Are your patients happy? Ask them in a focus group
Survey ratings may not reveal dissatisfaction
In hundreds, even thousands, of surveys, about 90% of your patients rated your care as excellent or good. That may seem like an overwhelming endorsement, but don’t be misled. Your patients may still be dissatisfied.
Overall ratings of care tend to be skewed toward the positive, says Margaret Gerteis, PhD, director of communications and education at The Picker Institute, a Boston-based firm that specialized in designing surveys of patient-centered care.
While you can tailor your questions to receive more targeted information from surveys, focus groups with patients offer a unique way to learn the values and experiences of your patients, Gerteis says.
"That physical piece of paper is literally a barrier," says George Miaoulis Jr., PhD, president of Marketing Strategy & Research in Camden, ME, a health care consulting firm. "If you were to say, Tell me what we could have done to improve our satisfaction today,’ you’re taking responsibility for the interaction that happened between the patient and the practice."
Getting to the bottom of complaints
When Family Health Associates in York, PA, decided to begin focus groups, the six-physician practice faced a dilemma. The practice was growing rapidly, but two unhappy physicians had decided to leave. At the same time, patient complaints were growing.
When Dave Schlager, MBA, president of Family Health Associates, would present the complaints at staff meetings, someone always had an excuse, such as noting that the patient was upset about his or her insurance company’s handling of claims. "Instead of getting to problem-solving, we would rationalize that we weren’t as bad as people thought we were," he recalls.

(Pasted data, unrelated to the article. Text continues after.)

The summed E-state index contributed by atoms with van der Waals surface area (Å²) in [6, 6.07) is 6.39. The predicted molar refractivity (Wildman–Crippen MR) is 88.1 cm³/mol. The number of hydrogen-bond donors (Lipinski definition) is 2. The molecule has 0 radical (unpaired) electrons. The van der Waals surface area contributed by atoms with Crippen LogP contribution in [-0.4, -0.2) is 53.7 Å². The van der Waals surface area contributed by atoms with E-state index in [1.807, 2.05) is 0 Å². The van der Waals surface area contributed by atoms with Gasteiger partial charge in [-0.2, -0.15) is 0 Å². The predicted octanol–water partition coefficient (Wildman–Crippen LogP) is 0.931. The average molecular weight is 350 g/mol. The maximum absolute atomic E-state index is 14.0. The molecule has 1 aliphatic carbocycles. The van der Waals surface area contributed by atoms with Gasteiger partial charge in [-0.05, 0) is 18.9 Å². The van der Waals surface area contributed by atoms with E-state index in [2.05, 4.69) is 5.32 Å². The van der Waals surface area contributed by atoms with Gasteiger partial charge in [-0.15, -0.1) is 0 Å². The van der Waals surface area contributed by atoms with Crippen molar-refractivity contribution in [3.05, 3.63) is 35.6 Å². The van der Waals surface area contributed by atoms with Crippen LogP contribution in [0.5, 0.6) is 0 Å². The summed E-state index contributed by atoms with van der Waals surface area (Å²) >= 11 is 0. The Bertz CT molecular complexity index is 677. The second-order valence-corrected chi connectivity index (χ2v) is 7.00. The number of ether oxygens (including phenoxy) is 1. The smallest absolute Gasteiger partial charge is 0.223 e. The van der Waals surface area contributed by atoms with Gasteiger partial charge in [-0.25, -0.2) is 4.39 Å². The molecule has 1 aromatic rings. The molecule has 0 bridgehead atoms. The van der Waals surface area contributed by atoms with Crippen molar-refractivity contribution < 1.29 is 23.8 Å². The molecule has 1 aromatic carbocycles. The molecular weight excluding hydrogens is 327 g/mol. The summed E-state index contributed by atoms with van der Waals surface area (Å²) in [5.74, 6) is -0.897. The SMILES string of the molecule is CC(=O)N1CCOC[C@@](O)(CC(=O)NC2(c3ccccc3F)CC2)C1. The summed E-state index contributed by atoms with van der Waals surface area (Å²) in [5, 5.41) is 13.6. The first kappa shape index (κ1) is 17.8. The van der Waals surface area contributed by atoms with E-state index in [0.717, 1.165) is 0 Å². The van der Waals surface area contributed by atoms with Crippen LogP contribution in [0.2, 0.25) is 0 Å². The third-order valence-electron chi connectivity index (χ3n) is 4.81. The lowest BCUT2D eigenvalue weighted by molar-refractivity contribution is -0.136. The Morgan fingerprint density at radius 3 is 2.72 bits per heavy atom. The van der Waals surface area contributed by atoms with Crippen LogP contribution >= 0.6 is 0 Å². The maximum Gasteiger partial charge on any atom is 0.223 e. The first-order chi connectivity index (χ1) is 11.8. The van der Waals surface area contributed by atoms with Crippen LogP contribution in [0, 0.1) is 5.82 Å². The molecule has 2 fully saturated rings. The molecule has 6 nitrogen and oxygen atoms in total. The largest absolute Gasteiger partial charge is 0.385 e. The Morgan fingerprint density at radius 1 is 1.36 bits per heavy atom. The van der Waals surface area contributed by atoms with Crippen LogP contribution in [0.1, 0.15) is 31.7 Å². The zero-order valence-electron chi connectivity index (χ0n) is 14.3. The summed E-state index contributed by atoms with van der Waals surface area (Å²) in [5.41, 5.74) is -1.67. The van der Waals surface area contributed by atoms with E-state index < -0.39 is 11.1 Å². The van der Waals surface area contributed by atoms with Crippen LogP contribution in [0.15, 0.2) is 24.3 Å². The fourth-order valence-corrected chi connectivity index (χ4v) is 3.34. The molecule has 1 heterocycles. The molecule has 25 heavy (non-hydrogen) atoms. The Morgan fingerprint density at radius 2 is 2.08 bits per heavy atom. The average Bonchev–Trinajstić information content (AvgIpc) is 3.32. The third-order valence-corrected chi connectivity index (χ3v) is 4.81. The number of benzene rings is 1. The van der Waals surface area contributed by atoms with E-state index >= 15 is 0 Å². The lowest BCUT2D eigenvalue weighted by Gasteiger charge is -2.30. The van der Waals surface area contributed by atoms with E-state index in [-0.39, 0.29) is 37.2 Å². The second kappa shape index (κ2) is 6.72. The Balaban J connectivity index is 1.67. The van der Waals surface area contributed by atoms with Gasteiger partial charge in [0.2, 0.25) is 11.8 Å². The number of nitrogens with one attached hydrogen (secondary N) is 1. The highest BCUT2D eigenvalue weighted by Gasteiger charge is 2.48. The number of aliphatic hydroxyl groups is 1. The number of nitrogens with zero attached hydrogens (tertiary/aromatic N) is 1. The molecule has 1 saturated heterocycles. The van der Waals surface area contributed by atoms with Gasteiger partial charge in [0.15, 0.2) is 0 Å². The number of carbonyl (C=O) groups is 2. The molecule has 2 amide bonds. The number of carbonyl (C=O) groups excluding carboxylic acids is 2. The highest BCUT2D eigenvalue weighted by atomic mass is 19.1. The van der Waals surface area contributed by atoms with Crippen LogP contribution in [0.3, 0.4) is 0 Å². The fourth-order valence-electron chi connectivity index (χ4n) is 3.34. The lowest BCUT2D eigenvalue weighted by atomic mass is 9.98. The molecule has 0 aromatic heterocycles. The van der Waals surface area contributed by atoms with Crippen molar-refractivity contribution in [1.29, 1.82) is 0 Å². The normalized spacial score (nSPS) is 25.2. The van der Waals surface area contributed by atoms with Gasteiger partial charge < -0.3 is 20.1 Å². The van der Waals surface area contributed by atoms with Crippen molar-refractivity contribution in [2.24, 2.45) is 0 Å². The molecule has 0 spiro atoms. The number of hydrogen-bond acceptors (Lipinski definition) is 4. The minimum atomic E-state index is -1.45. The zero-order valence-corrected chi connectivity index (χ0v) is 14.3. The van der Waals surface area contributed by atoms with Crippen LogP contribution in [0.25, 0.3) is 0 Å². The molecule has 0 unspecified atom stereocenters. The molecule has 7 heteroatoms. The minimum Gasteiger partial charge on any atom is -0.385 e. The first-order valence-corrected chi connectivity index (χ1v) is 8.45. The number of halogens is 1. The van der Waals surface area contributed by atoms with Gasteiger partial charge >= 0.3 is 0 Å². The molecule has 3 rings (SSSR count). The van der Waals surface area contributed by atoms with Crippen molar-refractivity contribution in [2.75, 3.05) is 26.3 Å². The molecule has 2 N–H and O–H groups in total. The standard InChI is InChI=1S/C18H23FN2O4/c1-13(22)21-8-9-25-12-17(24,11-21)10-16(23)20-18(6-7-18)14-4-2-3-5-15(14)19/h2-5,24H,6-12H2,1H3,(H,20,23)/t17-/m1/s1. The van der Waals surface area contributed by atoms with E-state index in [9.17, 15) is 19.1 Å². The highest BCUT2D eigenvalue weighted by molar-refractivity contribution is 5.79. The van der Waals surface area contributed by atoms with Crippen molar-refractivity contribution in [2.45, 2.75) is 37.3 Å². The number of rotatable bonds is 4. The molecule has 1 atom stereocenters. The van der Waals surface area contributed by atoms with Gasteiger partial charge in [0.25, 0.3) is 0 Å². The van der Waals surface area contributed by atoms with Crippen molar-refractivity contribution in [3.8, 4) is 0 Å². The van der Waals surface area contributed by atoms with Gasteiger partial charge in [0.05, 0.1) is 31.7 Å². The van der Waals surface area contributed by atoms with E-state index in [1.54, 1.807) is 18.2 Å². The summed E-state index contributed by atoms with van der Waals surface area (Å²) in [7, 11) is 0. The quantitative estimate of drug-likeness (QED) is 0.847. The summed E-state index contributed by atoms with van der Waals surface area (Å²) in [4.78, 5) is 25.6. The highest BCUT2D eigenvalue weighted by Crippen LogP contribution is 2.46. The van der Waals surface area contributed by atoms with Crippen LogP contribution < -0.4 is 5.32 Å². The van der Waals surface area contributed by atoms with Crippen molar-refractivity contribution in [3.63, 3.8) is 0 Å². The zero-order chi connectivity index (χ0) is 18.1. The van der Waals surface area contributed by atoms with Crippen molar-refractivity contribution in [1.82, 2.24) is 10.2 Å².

Family Health’s first focus group involved eight women who had either come in for an appointment or brought a child in to the doctor during the past month. Schlager and his staff identified potential focus group participants from the past month’s medical records and called them. Those who agreed to attend received a thank-you note, a reminder note two days before the meeting, and a reminder phone call. They were promised a "gift" in exchange for their time, which was a $25 gift certificate to a local department store.
The focus group meeting began with one critical question: "Describe your most recent experience with the practice in detail."
Each focus group can deal with a specific issue of concern to the practice, says Schlager. At the first meeting, Miaoulis asked, "What would you suggest Family Health Associates do differently to make it a better place to receive your health care?"
"You have to ask questions that really get into the issues relative to people’s experience and the flow within the practice," says Miaoulis.
At Family Health, the focus groups had an immediate impact. Requests from patients to transfer their medical records to another practice dropped from 290 to 240 within one quarter.
Staff and physicians watched videotapes of patients explaining what they didn’t like about the practice and instead of making excuses, they suggested ways to change the system. For example, patients revealed that they were most bothered by the uncertainty of the wait in the exam room.
"People understood this was a not a cookbook approach where everybody gets 15 minutes," says Schlager. "They would not want to be the one who needed 25 minutes but only got 15."
But after 20 minutes passed, a nurse would tell the patient the status of the doctor and ask if the patient needed anything, such as a glass of water or a phone call to a sitter or office. The practice also put information binders in the exam rooms so patients could learn more about the services available while they waited.
Although physicians are "data-driven," patients speak louder than the cold statistics of a survey, notes Gerteis. "Physicians listen to patients more than anybody else," she says. "If you can get them to hear from patients themselves, that can be persuasive."